Indonesian authorities have broken up an illegal online gambling ring operating on the island of Bali.
On Friday, the Jakarta Post reported that the Ngurah Rai Immigration Office had detained 48 foreigners suspected of operating an illegal online gambling business out of a villa in Jimbaran, a tourist resort on the island.
Following a raid on Thursday, police detained 35 men and 13 women who hailed from Taiwan and China. Police said some of the suspects had attempted to escape but officers were confident they’d rounded up the entire gang. Some of those detained lacked proper documentation, while others had arrived on tourist visas but had overstayed their welcome.
Police also seized 35 laptops, 27 mobile phones, 59 modems, 85 WiFi routers and other technical tools of the trade. Immigration official Tieldwight Sabru said more investigation was needed to determine the scope of the operation but authorities are “quite sure” the group was accepting wagers from within Indonesia as well as from other countries.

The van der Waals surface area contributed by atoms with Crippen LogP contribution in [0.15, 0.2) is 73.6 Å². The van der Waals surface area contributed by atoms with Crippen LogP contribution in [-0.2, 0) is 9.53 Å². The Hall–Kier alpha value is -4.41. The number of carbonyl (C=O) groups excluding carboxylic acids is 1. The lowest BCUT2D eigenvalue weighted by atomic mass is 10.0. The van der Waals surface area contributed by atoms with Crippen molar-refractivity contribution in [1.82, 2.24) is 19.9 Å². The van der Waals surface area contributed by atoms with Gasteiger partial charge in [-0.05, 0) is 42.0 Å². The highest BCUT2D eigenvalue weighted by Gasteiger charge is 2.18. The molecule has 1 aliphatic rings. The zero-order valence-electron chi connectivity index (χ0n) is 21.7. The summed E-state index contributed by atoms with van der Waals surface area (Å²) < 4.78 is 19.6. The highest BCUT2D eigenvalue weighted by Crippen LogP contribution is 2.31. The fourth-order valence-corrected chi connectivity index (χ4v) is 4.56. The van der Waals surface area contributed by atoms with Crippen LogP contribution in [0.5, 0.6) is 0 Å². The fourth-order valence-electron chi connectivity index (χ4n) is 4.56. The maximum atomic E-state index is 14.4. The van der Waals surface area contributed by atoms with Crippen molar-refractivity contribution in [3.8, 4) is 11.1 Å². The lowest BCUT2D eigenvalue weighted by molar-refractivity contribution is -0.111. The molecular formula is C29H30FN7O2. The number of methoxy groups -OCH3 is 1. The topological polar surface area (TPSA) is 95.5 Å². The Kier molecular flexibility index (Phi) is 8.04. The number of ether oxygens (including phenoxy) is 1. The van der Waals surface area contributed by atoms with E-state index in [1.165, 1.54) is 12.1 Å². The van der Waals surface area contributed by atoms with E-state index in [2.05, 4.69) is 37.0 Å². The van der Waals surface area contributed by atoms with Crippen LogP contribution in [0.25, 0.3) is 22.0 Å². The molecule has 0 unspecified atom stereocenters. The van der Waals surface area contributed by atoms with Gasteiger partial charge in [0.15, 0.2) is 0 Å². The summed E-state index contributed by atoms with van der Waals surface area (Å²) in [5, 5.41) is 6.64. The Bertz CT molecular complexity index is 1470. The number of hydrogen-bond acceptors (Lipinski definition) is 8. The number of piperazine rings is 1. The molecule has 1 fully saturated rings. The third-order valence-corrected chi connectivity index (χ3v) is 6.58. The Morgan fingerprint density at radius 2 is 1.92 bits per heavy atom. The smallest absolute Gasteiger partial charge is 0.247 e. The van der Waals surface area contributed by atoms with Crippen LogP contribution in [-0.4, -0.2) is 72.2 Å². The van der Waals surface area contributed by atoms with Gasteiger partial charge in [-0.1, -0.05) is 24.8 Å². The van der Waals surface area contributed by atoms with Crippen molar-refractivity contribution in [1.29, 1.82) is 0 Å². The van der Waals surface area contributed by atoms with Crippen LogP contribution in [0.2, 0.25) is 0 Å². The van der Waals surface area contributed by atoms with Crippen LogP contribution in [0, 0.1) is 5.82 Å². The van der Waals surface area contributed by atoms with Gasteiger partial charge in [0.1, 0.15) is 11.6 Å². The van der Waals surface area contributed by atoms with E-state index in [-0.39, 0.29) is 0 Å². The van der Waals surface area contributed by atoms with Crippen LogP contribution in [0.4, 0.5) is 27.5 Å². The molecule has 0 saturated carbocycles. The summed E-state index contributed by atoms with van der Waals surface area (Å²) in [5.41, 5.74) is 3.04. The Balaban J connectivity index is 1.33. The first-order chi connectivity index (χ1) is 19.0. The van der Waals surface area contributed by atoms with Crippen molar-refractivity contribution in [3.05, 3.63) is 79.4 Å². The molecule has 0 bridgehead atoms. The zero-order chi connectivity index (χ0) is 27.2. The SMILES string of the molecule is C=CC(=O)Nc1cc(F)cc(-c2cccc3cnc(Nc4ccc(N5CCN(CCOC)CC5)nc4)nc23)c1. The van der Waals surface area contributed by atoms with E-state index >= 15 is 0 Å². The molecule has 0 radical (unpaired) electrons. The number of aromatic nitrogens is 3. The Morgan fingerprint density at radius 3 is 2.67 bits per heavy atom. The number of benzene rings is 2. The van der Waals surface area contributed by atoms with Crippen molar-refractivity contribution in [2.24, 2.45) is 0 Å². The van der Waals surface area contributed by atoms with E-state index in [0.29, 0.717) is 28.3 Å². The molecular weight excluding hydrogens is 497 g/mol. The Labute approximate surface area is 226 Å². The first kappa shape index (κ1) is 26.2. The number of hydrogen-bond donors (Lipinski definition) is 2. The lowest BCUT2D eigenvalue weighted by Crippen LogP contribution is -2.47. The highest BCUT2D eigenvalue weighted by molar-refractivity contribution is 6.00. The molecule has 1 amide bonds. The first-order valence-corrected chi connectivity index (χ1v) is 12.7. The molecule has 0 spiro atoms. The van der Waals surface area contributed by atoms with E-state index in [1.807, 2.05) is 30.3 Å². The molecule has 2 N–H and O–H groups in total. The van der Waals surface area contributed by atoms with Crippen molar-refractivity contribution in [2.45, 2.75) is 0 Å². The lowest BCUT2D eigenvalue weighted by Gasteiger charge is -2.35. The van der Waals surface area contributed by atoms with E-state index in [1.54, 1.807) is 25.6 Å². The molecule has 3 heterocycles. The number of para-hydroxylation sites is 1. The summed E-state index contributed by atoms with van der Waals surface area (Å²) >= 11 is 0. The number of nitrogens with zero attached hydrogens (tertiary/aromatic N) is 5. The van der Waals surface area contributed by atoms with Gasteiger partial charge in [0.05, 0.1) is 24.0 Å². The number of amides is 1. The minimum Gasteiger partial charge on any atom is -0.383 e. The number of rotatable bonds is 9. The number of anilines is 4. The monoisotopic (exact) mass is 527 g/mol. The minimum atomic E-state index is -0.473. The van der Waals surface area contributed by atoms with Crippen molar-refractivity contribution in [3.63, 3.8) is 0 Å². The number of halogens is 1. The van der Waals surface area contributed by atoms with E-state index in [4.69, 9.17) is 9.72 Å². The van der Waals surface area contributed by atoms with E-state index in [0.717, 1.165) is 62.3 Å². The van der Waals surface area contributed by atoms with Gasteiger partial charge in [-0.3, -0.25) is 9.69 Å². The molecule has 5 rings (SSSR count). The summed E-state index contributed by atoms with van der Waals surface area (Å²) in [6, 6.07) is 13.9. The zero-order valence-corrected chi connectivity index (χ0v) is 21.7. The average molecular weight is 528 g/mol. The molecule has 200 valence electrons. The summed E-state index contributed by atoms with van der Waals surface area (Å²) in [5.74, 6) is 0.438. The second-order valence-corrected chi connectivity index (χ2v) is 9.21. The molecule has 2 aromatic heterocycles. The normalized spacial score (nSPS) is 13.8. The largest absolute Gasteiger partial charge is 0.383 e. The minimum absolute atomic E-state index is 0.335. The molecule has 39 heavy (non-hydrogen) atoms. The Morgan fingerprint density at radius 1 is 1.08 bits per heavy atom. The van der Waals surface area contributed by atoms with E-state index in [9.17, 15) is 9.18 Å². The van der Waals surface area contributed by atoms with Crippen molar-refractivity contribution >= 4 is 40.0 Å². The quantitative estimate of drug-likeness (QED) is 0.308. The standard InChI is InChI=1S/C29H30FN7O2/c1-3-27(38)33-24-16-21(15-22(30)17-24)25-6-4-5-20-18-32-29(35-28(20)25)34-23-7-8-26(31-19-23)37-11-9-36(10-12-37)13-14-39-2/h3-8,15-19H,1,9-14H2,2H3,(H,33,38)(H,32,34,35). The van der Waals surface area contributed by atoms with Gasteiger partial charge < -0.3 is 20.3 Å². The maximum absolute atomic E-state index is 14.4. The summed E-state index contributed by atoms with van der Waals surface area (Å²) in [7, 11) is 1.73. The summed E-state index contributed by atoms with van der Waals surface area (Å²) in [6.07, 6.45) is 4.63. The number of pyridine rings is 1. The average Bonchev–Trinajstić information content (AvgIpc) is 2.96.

The bust is a variation on a theme witnessed across Asia, specifically, moving to another country to launch an online gambling targeting punters back home. Thailand has been plagued by South Korean ex-pats setting up shop in the country because Thailand’s penalties for illegal online gambling are less severe than South Korea’s.
If nothing else, the world can take solace in the fact that the Bali bust was made up of Chinese citizens and residents of China’s so-called ‘renegade province’ Taiwan. This kind of cross-border cooperation between nations that have routinely threatened to go to war with each other should be commended, not punished.
Perhaps the current border squabble between North Korea and South Korea could be resolved if both countries elected members to run an online gambling joint venture targeting, say, Cambodia. Hard to lob artillery shells at each other when you’re busy setting odds for the next English Premier League weekend.